Mount Meron: Understanding the Lag Ba'omer calamity

The holiday is meant to represent the move from sorrow to joy. That’s why the Meron disaster is so ironically tragic.

An illustration of Rabbi Shimon bar Yochai (circa 80-160) (photo credit: GENI)
An illustration of Rabbi Shimon bar Yochai (circa 80-160)
(photo credit: GENI)
 Why were an estimated 100,000 Jewish pilgrims celebrating Lag Ba’omer on Mount Meron in northern Galilee where Rabbi Shimon bar Yochai (Rashbi) is buried?
As Israel appeared to be bouncing back from the coronavirus pandemic, political leaders were reluctant to impose a cap on the number of people – mostly haredim – flocking to Meron for the holiday. Before Lag Ba’omer, haredi politicians persuaded Health Ministry officials not to restrict the number of attendees, while police made clear that they would not be able to enforce coronavirus restrictions at the site.
The state comptroller, police commanders and local leaders had warned in the past that Meron could not accommodate too many celebrants and was a disaster waiting to happen. The pilgrims had made their way in buses from all over Israel to the site on April 29, and that night, they gathered around Rashbi’s tomb, singing, dancing and praying around festive bonfires. 
For many, Lag Ba’omer – the 33rd day of counting the 49 days between Passover and Shavuot – is a mystical occasion. They believe that worshipers who pray at the grave of Rashbi, the second-century sage and disciple of Rabbi Akiva considered to be the father of Kabbalism, will have their prayers answered.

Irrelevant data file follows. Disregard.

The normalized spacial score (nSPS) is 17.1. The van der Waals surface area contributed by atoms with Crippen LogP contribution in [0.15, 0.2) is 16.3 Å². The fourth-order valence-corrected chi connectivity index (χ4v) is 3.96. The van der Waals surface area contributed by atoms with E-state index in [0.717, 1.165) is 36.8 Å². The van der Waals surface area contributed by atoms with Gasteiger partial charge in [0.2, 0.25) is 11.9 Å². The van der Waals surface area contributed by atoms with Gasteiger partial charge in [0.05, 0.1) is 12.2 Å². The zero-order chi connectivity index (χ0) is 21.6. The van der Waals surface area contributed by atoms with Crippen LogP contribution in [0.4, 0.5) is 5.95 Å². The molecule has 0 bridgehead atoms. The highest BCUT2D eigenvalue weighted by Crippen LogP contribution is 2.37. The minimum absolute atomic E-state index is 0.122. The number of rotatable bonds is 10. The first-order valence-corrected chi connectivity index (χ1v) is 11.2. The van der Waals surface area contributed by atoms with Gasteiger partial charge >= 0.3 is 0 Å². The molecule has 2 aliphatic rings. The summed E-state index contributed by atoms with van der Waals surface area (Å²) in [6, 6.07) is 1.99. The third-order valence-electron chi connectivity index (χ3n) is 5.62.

The holiday is marked by the hillula (celebration) of Rashbi’s revelation in the form of the Zohar (Splendor), his classic book of Jewish mysticism. According to tradition, Lag Ba’omer was also the day on which the plague that killed Rabbi Akiva’s 24,000 disciples ended, thereby representing the conclusion of the mourning period during the counting of the Omer.
It is customary to observe the period of mourning for those who died by refraining from pleasures such as music, cutting hair and celebrating weddings until Lag Ba’omer is over. The holiday is meant to represent the move from sorrow to joy. That’s why the Meron disaster is so ironically tragic. 
When masses of revelers exited en masse through the narrow walkway and down the steps from the mountain after midnight, a deadly stampede ensued, crushing 45 people to death and injuring 150.
The good side of Israel surfaced immediately after the tragedy. Emergency teams rushed to help, Israelis donated blood for the injured, Muslim communities near Meron fasting for Ramadan offered kosher refreshments to pilgrims on their way home, and thousands mourned at the funerals of the victims – who included six Americans, two Canadians and two young men from Britain and Argentina. 
It did not take long, though, for the blame game to begin, with finger-pointing between politicians and police, and increasing calls for a state commission of inquiry.
Northern police commander Shimon Lavi, who oversaw the security arrangements, accepted responsibility for the disaster at an emotional news conference, but did not resign. “I bear overall responsibility, for better or worse, and am ready for any investigation,” he said, his voice shaking. Public Security Minister Amir Ohana issued a bizarre statement saying, “I am responsible... but responsibility does not mean blame.”
Yet, as The Jerusalem Post’s Herb Keinon succinctly pointed out, despite Israelis’ oft-repeated refrain that everything will be okay, “heartbreakingly, everything wasn’t all right. And now a war needs to be waged against this ‘Take my word for it, everything will be fine’ mentality.”
While I watched the painful funerals of the victims and read the heartfelt letters of condolences pouring in from world leaders, I was particularly moved by a poem penned by Jerusalem Rabbi Lior Engelman, which I translated from the Hebrew:
Who’s to blame?
As smoke rises from the mount in mourning
And a crushed youth struggles to breathe
And a boy bleeds – with no identity or name
Don’t ask: Who’s to blame? Who’s to blame?
This is the time to be
silent, in God’s name.